Below is longer version of my Hindustan Times column Run&Bee week 38 / 16.2.2019: Stop preaching children to active, keep moving with them


There is always this comparison of physical activity between the current youngsters, both school and college going, to the generation of their parents. It isn’t really a revelation to know that the kids today are stuck to their gadgets and lead a very sedentary lifestyle.

It is easy to blame the youth, but we need to understand our contribution in making this happen since they weren’t born with an iPhone. We made that happen for them.

 35 years and above has no excuse for letting physical activity and health slip by the way most of us have. Back then there used to be one TV channel and leave alone mobile phones, even landline was a luxury to have. The sole responsibility for the current situation lies with us, and we need to lead by example.

A couple of weeks back, a school friend of mine, Balraj Bidhuri, got in touch with me after more than quarter of a century. It was regarding his 13 year old son Darsh.

Balraj and Darsh.jpg

By that age Balraj had played his first National Games. He also competed in body building and down the line he also became a certified yoga teacher. After his education, he worked in the corporate world for almost two decades, where career, family, traveling and living a so called good life took precedence.

Soon enough, he found himself to be overweight and diabetic. A story, that in some variation will resonate with all of us. A year and a half ago, Balraj started his own HR consulting business and was often bothered by feeling of dissatisfaction. He had a realisation that happiness can only be felt by a healthy person, all materialistic pursuits are important but secondary to a healthy body and peaceful mind. This made him to start going on long walks and slowly hit the treadmill and bid goodbye to unhealthy eating habits and late nights. He has managed to lose 15 kgs.

His son, Darsh, student of class 8th of Gyan Bharati School, Saket, has been attending football and basketball coaching classes at his school, where there is good sports infrastructure, but yet had been gaining weight and developed what seemed like knocked-knees, which bothered Balraj.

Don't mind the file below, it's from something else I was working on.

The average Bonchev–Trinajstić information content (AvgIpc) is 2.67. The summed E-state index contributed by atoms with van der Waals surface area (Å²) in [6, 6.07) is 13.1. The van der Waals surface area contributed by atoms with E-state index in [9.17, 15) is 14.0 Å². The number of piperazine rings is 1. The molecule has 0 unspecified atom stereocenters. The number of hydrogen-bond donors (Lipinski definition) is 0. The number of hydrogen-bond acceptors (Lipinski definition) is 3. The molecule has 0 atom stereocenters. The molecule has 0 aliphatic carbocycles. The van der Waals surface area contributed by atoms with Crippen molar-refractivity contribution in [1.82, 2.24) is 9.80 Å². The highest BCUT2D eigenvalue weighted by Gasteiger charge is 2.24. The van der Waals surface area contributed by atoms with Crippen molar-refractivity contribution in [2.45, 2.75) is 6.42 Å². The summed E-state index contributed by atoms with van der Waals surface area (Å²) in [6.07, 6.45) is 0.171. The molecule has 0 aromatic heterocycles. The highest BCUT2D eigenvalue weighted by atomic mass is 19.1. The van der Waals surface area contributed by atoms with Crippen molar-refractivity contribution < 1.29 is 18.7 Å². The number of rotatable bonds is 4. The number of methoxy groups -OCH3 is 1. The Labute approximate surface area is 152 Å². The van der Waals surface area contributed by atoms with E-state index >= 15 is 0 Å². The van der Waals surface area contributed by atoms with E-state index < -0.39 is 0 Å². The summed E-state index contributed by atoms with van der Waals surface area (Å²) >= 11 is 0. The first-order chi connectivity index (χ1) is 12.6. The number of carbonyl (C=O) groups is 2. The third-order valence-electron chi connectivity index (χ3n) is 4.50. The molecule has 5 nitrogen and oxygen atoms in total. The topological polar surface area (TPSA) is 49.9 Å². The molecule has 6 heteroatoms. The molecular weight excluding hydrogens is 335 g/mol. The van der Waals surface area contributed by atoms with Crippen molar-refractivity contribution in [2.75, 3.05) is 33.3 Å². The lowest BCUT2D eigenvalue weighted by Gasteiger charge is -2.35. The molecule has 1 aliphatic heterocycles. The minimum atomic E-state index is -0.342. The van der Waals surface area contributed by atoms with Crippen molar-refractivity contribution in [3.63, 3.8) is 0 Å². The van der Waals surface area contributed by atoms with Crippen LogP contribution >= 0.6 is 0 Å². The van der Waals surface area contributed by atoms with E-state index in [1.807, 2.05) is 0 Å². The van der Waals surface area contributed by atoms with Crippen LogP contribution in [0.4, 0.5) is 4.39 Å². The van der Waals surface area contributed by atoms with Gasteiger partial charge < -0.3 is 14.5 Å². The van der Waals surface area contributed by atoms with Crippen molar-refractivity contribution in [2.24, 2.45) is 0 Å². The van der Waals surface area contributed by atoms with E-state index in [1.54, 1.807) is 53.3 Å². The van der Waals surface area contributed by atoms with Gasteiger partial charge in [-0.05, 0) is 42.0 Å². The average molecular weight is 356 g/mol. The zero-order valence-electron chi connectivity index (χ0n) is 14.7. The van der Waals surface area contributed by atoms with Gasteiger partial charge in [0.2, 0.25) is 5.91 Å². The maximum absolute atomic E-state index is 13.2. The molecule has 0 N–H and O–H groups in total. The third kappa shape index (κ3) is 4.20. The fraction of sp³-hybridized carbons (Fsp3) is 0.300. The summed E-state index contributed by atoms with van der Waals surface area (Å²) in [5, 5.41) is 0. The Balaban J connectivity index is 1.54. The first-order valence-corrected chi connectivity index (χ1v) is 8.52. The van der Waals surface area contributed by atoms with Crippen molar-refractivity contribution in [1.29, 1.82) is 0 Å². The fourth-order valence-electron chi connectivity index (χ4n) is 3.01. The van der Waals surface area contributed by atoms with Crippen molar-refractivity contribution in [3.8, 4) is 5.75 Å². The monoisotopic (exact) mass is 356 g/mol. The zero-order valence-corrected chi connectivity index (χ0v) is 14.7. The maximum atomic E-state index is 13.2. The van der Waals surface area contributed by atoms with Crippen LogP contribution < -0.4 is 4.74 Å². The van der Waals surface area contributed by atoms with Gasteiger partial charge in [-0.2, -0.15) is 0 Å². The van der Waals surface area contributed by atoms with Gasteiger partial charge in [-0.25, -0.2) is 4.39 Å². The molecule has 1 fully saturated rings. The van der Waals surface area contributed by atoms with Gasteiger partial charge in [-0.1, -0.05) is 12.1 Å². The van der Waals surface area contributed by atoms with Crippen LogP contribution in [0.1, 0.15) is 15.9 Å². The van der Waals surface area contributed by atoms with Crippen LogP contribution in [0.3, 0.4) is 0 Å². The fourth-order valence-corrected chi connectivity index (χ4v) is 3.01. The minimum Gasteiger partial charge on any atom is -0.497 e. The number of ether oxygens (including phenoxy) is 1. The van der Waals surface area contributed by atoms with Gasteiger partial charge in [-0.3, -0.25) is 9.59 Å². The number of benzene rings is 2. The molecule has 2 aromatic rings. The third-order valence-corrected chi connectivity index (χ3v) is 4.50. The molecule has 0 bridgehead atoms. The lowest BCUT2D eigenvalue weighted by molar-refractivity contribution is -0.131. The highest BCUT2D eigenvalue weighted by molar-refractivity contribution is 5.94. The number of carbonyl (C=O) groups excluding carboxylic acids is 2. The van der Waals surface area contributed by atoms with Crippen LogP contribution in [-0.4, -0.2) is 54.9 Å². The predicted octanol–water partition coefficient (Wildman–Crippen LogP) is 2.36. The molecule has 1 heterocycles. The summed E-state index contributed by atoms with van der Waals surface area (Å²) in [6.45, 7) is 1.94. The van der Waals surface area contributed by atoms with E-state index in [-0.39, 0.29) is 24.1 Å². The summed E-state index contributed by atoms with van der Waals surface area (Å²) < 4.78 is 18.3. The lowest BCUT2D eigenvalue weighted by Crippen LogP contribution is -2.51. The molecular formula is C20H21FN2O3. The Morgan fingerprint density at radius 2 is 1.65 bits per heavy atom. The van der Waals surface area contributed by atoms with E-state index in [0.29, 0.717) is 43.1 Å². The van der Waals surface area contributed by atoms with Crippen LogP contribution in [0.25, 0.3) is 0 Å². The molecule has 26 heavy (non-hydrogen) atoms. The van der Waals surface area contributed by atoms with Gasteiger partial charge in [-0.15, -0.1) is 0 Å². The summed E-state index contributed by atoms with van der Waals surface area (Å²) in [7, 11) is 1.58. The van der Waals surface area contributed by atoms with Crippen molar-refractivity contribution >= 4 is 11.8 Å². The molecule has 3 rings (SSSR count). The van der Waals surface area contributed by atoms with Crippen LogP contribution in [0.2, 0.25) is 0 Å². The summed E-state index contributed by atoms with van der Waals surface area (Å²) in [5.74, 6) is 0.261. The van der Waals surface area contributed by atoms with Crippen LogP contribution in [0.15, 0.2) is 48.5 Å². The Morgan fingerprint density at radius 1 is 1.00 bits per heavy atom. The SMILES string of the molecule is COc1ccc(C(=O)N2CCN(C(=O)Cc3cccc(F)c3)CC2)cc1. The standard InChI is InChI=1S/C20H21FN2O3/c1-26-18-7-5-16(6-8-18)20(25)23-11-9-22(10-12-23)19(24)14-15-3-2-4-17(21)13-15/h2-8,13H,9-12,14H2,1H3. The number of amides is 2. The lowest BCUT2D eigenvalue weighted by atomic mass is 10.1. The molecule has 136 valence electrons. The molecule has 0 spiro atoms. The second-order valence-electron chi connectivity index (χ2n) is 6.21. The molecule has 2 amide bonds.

It might surprise you, but knocked-knees are only a symptom and can be corrected by addressing muscle imbalances and excessively sedentary lifestyle.

The kids today are not as active or healthy as our generation when we were young possibly because the distractions and comforts are much more now and at the same time a lot more is expected of them. Hardly do we see kids behave like kids nowadays. We used to chase each other for hours just for fun, climbing trees and playing games popular in our times. There seems to be too much energy, money and time lost on structured sports coaching classes, tuition classes, hobby classes which doesn’t seem to ignite passion in kids. I also must admit that my years of unhealthy lifestyle must have rubbed on him.
— Balraj Bidhuri

But of course. The change begins from yourself, sorting out your own life, the way Balraj has done.

Darsh, along with working out with his dad, now has early dinner and adequate sleep, i.e. 7-9 hours. They do simple exercises like heel raises, toe curls, squats, donkey-kicks, stretches, Suryanamaskar and jogging. Xbox has disappeared, T.V. moved out of bedroom and mobile phone is now just a communication device.

Balraj appreciates that his 13 year son is becoming more self-aware and calm. The time spent with his son in the morning gives him pleasure, satisfaction and sets him on a good day ahead. The biggest gift that he can give his son and his 8 year old daughter, Sia, is a realization that only healthy lifestyle can bring happiness and positivity.

Healthy lifestyle is a family effort. The whole family has to get into it. Parents are the biggest role models for a child and a child will naturally mimic their good and bad habits.
— Balraj Bidhuri

Week 3

This program is intended for people who have been struggling to get started with exercises and being more physically active. This will help you build a solid foundation.

1. Breathe: Throughout the day, every hour, for a minute take long deep breaths in and out. Once you get used to controlling your breathing while sitting or standing, you’ll be able to better with it while walking or running.

2. Time on feet: Three times a week, walk non-stop for 30-45 min at a comfortable pace. On alternate days, walk for 4 min followed by 2 min of slow jog. Repeat walk again followed by run for 4-5 times. Speed should be such that you are starting to feel the strain. While walking, focus on long deep breaths to recover for the next bout of running.

3. Heel Raises: Take your shoes off. Imagine you are a puppet being pulled up by a string. Slowly come off both your heels. And slowly come down. Do 20 repeats, 4-5 times a day.

4. Squats: Sit on your dining chair or any other stable chair. Now slowly get up. And then slowly sit down. As soon as you touch the chair, get up again. There you go. You just did a squat. Do 10-20 repeats, moving slowly. 3-4 times a day.

I’ll soon post week 1 & 2 plans along with the columns I have missed to blog.